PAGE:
The Juice Is Gone: “A Decent Ride” Squanders its Glimpse of Humanity
Irvine Welsh’s latest novel just misses the emotional mark.
You must be prepared when cracking the spine of an Irvine Welsh novel—there’s going to be some contemptible violence and drug use, a lot of dialogue that at first glance seems indecipherable, and loads of sex. And while some other characters within Welsh’s world do a solid job of securing tail on the regular (Sick Boy and Carl Ewart both get honorable mentions), no one’s better at getting their hole in than Juice Terry Lawson. First introduced in 2001’s Glue, Juice Terry and his drunken sexcapades were the light-hearted foil to his moody friends’ troubles; you never had to take him seriously and he was good for a couple of pages of laughs and a few chapters full of cringe-worthy hooliganism. Now, in A Decent Ride, Welsh has pushed Lawson center stage, exposing the not-so-fun side of being an aging hoodlum-turned-cabbie in damp, dark Edinburgh. The results are mixed at best.
The basic premise of A Decent Ride—follow Juice Terry around as he picks up friends, lovers, and strangers in his cab—is a solid concept with plenty of opportunity for fanciful adventures and sexy results. But in reality, the first half of the book gets bogged down on a couple of his clients including a stuffy American businessman who idolizes Donald Trump (now an even more chilling reference) and an artsy girl he shags who’s simply known as Suicide Sal. Both of these individuals—and make no mistake, they are both important to moving A Decent Ride along—are merely caricatures that flow in and out of the back of Terry’s taxi, which is a damn shame considering how detailed and complex a character Terry himself should be. It’s true that we’ve had the ability to spend time with the curly-haired lothario in two of Welsh’s novels before, but that doesn’t excuse the lack of effort spent developing the present-day world around him here. Without Glue’s Gally, Ewart, and Billy Birrell around to pick up the emotional slack, Lawson’s simple storyline seems pointless, much less compelling enough to keep reading about. Have sex, drive cabs, sell/do drugs, film porn, repeat—“the spice of life,” as Juice Terry himself would say.
Just as the patience of the reader is wearing thin, though, Welsh cuts the legs out from under Lawson by making him unable to do the one thing he’s truly good at—having sex. At first, there’s a lot of whining (“Ye mean ah cannae huv a fuckin ride? Ever?! In ma puff?!”) about his very serious and incurable heart condition, but eventually Ride’s de facto hero comes close to accepting that he has to change his life in order to actually have one. He connects with his estranged children who are now grown, realizing that he has just continued the cycle of emotional abuse that his own absentee father had put upon him, and he starts to treat his body better; he eats better food, he starts to exercise, and he reads classic literature.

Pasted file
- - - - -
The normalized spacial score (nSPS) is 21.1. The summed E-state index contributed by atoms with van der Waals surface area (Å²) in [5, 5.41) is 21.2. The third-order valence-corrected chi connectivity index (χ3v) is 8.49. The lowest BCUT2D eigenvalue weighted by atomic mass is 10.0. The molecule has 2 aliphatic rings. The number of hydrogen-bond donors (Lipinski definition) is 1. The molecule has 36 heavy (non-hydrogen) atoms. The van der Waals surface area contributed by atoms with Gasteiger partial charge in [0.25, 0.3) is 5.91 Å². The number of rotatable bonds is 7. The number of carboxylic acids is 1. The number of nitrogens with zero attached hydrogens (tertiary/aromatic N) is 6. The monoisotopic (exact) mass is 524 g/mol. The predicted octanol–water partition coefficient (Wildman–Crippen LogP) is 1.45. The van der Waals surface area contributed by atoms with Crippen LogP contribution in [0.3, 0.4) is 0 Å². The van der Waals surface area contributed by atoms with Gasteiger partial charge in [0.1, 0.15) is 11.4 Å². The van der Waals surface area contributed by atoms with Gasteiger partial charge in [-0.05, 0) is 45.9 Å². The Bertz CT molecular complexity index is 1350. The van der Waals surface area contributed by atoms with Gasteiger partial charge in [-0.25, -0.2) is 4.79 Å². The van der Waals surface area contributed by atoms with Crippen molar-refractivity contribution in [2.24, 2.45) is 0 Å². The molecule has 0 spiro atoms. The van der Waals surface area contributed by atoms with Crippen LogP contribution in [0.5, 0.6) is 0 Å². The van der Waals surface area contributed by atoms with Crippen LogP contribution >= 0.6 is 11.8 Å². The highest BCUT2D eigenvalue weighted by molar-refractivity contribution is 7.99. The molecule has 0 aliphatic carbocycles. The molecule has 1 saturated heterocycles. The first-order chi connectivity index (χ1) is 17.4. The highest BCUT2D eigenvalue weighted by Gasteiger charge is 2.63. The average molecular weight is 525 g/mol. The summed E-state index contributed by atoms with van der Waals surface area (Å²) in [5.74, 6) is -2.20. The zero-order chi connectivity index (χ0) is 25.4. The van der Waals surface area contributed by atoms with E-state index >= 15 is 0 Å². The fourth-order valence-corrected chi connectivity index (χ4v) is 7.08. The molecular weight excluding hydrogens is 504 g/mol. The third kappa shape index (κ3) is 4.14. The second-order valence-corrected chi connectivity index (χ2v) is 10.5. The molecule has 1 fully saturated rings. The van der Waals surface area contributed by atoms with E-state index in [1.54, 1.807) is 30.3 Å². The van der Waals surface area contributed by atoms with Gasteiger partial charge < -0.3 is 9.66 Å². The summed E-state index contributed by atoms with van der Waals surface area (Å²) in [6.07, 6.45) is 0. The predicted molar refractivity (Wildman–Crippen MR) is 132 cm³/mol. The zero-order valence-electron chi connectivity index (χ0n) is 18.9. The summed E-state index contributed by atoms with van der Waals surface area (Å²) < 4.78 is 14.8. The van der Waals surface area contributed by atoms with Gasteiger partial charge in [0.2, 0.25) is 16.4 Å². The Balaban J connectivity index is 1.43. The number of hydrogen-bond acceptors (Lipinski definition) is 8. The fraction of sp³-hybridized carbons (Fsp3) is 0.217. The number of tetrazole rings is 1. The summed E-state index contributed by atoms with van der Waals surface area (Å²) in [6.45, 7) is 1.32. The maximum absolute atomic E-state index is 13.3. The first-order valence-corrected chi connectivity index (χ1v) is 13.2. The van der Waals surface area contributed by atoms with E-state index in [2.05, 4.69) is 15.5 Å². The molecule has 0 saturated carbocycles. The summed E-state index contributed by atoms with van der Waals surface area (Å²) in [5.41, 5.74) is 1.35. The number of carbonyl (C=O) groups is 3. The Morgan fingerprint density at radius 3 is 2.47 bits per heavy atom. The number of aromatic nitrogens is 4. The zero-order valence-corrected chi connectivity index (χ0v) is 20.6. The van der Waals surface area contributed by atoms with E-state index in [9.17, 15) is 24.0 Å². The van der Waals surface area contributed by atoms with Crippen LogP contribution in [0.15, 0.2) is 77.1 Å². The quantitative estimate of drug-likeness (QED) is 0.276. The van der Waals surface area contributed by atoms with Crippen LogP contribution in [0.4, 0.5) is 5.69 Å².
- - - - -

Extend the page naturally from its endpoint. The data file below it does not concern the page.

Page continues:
It’s true that we’ve had the ability to spend time with the curly-haired lothario in two of Welsh’s novels before, but that doesn’t excuse the lack of effort spent developing the present-day world around him here.
Yes, his favorite book is Moby-Dick and he loves golf because it’s all about putting things in holes, but it really is a start—especially for a guy that’s been partying nonstop for thirty years—and that sincerity shines through. His interactions with his kids are awkward as he tries to ease the pain of their disjointed upbringing with money and a couple of pints, but his efforts are earnest and do not go unnoticed by his family. Even when Lawson reconnects with his slightly slow half-brother Jonty McKay, he’s respectful of his condition and treats Jonty as an equal. It’s enough to inspire Jonty to give Lawson a new nickname: “Kind Terry.”
But what life is really worth living if you can’t have sex, right? After about a hundred pages of good will and nuanced emotional moments with Lawson, Welsh squanders it all with a rushed and pointless deus ex machina that stops any of Terry’s maturation right in its tracks. The conclusion is an unnecessary cop out that allows Welsh to continue to write Lawson as a sex-crazed fool, as opposed to treating him as the fleshed-out and commendable character that he had become throughout A Decent Ride.
In the end, then, Welsh’s tenth novel is like bad sex—even though it has potential, A Decent Ride is overlabored, full of complicated plot twists, and unsatisfying. FL